36th DPS Meeting, 8-12 November 2004
Session 6 Titan I: Surface, Troposphere, etc.
Oral, Monday, November 8, 2004, 3:30-6:00pm, Clark

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[6.07] Discovery of temperate latitude clouds on Titan

H.G. Roe, E.L. Schaller, M.E. Brown (Caltech), C.A. Trujillo (Gemini Observatory), A.H. Bouchez (W.M. Keck Observatory)

In December 2001 Gemini and Keck adaptive optics (AO) imaging provided the first direct detection of rapidly varying clouds in Titan's atmosphere, thus overturning the traditional view of Titan's atmosphere as a quiescent place lacking in interesting dynamics. We found these clouds in Titan's south polar region near the start of southern summer and have regularly observed south polar clouds since that time. Since 2001 we have only rarely seen Titan without cloud activity in the south polar region. All of these numerous clouds can be explained by the formation hypothesis of Brown et al. (2002), whereby clouds are formed in convective cells driven by seasonal solar heating of the polar surface and lower atmosphere. We report here a new class of cloud, discovered at temperate latitude, that cannot be explained by the seasonal insolation hypothesis and we suggest possible explanations. The observations reported here were obtained at the Gemini and Keck Observatories.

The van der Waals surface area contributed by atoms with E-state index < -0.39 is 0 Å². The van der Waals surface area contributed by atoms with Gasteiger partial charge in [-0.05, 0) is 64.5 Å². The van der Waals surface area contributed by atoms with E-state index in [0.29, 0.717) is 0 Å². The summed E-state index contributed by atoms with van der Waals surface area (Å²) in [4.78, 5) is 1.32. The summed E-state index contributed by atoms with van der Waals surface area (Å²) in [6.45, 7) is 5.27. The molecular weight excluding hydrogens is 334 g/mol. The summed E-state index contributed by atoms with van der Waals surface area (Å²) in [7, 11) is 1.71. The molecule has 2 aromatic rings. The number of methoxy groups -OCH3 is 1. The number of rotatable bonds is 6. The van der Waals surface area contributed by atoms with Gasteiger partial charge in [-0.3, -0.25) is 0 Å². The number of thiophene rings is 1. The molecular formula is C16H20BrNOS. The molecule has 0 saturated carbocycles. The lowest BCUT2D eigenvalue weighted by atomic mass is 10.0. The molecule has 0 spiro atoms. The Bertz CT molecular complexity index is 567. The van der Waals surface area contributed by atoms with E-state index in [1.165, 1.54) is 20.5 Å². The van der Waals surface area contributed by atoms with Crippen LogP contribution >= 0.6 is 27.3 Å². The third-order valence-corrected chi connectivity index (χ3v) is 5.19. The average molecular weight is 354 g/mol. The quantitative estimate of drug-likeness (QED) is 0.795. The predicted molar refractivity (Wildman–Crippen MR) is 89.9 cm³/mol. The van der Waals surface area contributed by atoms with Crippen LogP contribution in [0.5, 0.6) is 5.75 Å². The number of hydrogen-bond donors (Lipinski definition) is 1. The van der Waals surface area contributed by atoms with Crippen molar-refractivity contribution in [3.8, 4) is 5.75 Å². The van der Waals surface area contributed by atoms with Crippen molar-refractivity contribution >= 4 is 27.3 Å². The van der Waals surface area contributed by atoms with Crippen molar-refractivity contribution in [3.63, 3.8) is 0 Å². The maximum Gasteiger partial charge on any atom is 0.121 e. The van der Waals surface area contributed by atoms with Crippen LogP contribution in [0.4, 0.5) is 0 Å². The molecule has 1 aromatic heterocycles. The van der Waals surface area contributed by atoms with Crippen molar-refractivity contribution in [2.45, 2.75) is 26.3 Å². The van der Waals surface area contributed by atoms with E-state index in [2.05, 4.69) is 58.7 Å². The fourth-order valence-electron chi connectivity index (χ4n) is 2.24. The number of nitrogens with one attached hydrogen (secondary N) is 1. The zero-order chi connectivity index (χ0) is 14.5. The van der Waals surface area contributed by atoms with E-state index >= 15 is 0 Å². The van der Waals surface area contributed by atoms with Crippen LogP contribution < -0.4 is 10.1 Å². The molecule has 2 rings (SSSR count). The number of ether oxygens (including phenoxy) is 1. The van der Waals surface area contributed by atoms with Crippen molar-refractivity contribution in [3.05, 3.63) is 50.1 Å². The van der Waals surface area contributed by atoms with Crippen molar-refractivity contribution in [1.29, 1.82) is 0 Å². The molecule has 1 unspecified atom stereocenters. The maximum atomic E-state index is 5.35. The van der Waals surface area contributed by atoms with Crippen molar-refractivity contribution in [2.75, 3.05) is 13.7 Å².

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Bulletin of the American Astronomical Society, 36 #4
© 2004. The American Astronomical Soceity.